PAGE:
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Cistern will catch water to be reused to irrigate Sahalee Park's lawn at night.

SUBMITTED ILLUSTRATION - The proposed Madras Spray Park will have nine play features.Thanks to a large grant from the Oregon Parks and Recreation Department, the Madras spray park is expected to be in place next summer.

"This specific grant is federal funds, and goes through the National Park Service," said Michele Quinn, office coordinator for the Madras Public Works Department, noting that the city was tentatively approved for $250,000 for the project. "We won't officially hear back from them until about October."

"The need for the splash park was identified in the 2005 refinement plan of the parks and open space master plan of 2004," said Public Works Director Jeff Hurd. "Unfortunately, at the time when we did the expansion to Sahalee, we fell short to install the spray park, but it wasn't forgotten."

The pavilion, memorial and realigned parking, other elements of the original plan, were completed in 2009, but funding for the spray park was more difficult to acquire.

A couple years ago, Hurd said he was approached by the Bean Foundation and KEITH Manufacturing, both of which wanted to make the spray park a reality, "and it just started to snowball after that with commitments from various businesses and other community members to help fund it."

In early 2017, the Bean Foundation and KEITH Manufacturing each donated $45,000, and the Madras Redevelopment Commission, another $10,000 toward the original estimated cost of $275,000 for the spray park.

"It really is awesome to see the community come together to make this project a reality," said Hurd.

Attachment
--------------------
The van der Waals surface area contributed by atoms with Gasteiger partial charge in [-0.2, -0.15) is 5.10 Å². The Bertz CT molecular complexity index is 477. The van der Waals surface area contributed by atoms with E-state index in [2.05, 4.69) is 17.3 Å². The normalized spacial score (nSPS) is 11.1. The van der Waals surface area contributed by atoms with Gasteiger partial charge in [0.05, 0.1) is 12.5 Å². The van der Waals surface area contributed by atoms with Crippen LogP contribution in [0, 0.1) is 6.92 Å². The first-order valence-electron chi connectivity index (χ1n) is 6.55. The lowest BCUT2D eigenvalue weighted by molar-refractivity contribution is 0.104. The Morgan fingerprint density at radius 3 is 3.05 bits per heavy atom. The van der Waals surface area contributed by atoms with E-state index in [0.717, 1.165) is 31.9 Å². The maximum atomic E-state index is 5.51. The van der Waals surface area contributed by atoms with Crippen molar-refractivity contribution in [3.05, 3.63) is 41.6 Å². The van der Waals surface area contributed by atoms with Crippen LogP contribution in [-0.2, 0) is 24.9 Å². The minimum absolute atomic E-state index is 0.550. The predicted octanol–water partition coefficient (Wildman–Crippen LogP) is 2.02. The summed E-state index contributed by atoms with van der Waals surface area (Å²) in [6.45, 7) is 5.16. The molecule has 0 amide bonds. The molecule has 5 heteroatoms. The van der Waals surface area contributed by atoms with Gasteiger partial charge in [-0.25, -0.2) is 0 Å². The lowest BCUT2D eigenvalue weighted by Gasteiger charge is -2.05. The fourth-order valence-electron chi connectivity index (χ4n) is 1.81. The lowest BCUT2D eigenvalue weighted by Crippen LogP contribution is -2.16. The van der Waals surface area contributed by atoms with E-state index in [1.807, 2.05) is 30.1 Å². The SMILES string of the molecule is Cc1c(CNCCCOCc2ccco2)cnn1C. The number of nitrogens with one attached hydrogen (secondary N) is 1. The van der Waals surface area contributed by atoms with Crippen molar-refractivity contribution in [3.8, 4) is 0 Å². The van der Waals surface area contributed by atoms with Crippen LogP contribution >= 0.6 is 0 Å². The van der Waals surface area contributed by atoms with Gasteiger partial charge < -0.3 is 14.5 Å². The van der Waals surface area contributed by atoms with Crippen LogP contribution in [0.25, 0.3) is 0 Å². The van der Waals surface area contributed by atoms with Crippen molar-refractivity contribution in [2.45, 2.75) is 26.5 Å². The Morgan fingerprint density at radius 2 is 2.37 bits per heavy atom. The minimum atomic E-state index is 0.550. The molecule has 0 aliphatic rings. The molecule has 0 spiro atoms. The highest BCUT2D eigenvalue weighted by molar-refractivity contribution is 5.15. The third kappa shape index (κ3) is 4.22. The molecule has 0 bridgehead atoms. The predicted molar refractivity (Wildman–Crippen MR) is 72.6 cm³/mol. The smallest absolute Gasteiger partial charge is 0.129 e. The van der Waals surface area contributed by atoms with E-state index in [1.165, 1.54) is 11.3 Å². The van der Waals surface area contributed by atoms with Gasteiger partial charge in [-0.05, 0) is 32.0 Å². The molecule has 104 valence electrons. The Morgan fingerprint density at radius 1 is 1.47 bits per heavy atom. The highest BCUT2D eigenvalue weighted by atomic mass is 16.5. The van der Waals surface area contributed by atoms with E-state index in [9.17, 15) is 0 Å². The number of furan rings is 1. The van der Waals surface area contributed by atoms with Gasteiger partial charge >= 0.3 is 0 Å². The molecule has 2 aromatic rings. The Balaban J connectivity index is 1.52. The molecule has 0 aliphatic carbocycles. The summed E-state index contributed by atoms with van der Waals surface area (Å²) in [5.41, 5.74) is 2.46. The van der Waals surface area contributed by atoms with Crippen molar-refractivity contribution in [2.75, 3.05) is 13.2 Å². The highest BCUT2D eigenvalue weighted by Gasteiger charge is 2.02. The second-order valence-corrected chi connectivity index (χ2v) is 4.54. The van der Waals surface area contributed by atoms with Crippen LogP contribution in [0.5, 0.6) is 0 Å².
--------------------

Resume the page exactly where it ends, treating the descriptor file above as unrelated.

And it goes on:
Armed with matching donations, on April 12, representatives of the city went to Salem to present their proposal to the Oregon Parks and Recreation Department.

Instead of retrofitting the city's stormwater pipes to accept the water from the spray park, the OPRD committee suggested a cistern and other improvements to the city's plan.

"They offered additional funding to do upgrades," said Quinn. "Before our initial grant, we didn't have any type of water-retention system. This will have a 20,000-gallon cistern; water will run into that and we'll be able to irrigate at night with that."

With the grant, "We're going to redo some of our ramps and around the restroom to make them ADA-accessible," she said. "Also, we will have sidewalk to the spray park, so that someone with disabilities can use it."

About a month after the city's presentation, representatives from OPRD visited Madras and toured the park. "That's when they offered the additional funding, if we could come up with the other 50 percent," she said.

"The initial cost was $275,000; now we're at $500,000, with all the additional features," she said. "Right now, we need $10,000-$15,000 for our 50 percent; all of that has come from business owners and private citizens."

Plans for a cistern will make the project much more sustainable. "It will be huge; instead of the water we would have used, which would more or less have gone down the drain, now we'll be able to use it to water Sahalee Park. The kids will just to get to play in it first, essentially."

Once the grant is formally awarded in the fall, the city will go through a design period. "We're hoping to have that done by January, and then we'll put it out to bid. We'll build in the spring, and we are shooting for early summer to have it open and running."

The spray park will be located on the C Street side of the park, just east of the playground. With 2,810 square feet of play area, the spray park will contain approximately nine aquatic play features.

"It will have a touch-and-go system, so it won't run all the time," said Quinn. "Kids will have to hit a button, so we're not wasting water. There will be two or three zones, each with a button."

The city will have the ability to program the system to increase the water flow during hot, busy times, or decrease it during cooler times.

The spray park will provide an interactive space for everyone from toddlers to teens.

"One of the big needs that I keep hearing through the grapevine is that we need a place for the downtown that is free and accessible to all community members," said Hurd. "That was enough for me to keep pushing on it making it happen. And now, come spring/summer of next year, Madras will have an awesome addition to Sahalee Park that's free and accessible for all."

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